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IFS: Tory ‘double lock’ won’t make state pension more affordable

IFS: Tory ‘double lock’ won’t make state pension more affordable

by Jack Gilbert May 19, 2017 at 09:51

The Institute of Fiscal Studies (IFS) has said the Conservative plan to move from a triple lock to a double lock on the state pension will do little to improve affordability in the long-term.

Yesterday the Tories announced in their manifesto a plan to drop the triple lock from 2020 and replace it with a double lock which would see the state pension increase by earnings or inflation – whichever is highest (under the triple lock the state pension increases by 2.5% if the other two factors are lower).

However the IFS has claimed this proposal ‘does little to resolve the pressures an ageing population will put on the public finances over the years to come’.

The economic think tank estimates that keeping the triple lock in place would mean state pension spending would amount to just over 7% of the national income by 2065-66.

However, as the Tories called for, moving to a double lock would only see state pension spending 0.2% lower of national income (around £5 billion) over the same period.

Carl Emmerson, IFS deputy director, and Andrew Hood, senior research economist, said the reason for this similar spending commitment was because earnings and inflation are rarely above 2.5%.

‘Hence getting rid of the 2.5% element of the triple lock does little to change the projected long-run generosity of the state pension,’ the pair said in the report.

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Comments  (7)

  • Roger Savage: 

    OK, pensions would be easily affordable if we:

    - Slashed public sector waste

    - Slashed benefits for the 'could work, can't be bothered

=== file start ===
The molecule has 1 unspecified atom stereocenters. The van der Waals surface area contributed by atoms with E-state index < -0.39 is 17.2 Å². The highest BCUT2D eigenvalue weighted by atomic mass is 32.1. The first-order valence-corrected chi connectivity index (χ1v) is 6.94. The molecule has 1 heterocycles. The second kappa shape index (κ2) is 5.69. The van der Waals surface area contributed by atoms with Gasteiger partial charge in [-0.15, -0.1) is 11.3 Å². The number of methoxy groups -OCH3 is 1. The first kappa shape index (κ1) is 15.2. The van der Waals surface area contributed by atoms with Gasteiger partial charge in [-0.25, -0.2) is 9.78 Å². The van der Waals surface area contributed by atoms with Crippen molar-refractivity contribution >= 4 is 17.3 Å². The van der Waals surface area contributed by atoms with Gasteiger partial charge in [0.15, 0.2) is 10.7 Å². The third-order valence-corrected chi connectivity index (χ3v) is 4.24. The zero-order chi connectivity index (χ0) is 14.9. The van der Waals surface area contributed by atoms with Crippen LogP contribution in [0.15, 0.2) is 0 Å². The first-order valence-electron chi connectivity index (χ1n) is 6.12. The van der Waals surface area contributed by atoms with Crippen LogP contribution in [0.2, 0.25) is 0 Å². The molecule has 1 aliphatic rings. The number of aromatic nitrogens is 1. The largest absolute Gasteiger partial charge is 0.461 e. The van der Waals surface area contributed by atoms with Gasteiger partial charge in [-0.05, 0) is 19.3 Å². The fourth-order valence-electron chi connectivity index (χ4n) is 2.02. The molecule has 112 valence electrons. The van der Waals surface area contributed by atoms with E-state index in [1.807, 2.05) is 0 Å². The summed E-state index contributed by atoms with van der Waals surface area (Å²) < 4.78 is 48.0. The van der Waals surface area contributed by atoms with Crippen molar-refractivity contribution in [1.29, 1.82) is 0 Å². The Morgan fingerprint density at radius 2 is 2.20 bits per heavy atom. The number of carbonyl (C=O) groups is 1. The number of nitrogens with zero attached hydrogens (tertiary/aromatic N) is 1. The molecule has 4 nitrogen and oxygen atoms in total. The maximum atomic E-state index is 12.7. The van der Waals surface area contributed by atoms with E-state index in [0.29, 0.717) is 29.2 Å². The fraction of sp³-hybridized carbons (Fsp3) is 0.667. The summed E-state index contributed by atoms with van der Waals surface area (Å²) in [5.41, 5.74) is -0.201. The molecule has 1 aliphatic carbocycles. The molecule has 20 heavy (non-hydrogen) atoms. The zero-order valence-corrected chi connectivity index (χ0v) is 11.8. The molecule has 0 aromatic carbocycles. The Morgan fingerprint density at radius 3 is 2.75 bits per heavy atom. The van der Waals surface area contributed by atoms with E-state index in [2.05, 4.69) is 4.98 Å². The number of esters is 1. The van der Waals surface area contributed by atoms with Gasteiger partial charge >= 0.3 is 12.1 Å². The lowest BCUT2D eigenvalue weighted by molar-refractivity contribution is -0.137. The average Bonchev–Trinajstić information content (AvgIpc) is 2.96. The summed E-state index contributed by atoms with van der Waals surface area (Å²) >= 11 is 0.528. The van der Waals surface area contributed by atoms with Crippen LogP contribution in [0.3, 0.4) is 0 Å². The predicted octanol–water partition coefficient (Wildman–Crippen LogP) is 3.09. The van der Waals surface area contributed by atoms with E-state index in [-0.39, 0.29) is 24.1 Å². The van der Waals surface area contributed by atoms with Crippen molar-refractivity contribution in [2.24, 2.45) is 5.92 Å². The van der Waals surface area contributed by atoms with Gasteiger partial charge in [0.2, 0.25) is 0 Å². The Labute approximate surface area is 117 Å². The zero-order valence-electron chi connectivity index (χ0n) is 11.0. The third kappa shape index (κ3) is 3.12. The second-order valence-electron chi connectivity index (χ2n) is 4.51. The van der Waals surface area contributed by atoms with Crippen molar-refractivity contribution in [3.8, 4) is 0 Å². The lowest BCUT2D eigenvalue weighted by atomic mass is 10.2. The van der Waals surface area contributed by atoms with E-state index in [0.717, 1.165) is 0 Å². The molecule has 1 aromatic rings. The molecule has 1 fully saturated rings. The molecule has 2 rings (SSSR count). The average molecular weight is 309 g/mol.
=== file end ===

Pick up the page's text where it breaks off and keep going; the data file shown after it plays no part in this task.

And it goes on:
- Slashed foreign aid

    - Cancelled child benefits for children who live outside the UK

    - Cancel payments to those coming to the country that don't contribute

    - Sharply reduced pensions for civil servants and MPs

    Just a few ideas. The bottom line being - there's plenty of money in the pot, it's just wasted by the traitors and wastrels that we have tasked with forming a government (now and in the past). Give an idiot £10 and they'll waste it. Give them £100 and they'll waste that too. Sadly that's how our taxes are spent.

    Tragically, people who have paid NI and tax for years are portrayed as getting a free ride when their contribution to society has *bought* them a pension. Meanwhile, their contribution has given many others a free ride. Cruel irony.

    17:45 on 19 May 2017

  • Law Man: 

    This occurred to me. Even if the 'inflation' is the lower CPI (rather than RPI) it may be that inflation will exceed 2.5% in future years; making the abolition of the "2.5%" irrelevant. I believe the recent figure for CPI was 2.7%.

    18:00 on 19 May 2017

  • Alan Tonks: 

    Well said Roger right on the ball!!

    18:41 on 19 May 2017

  • RippedOff: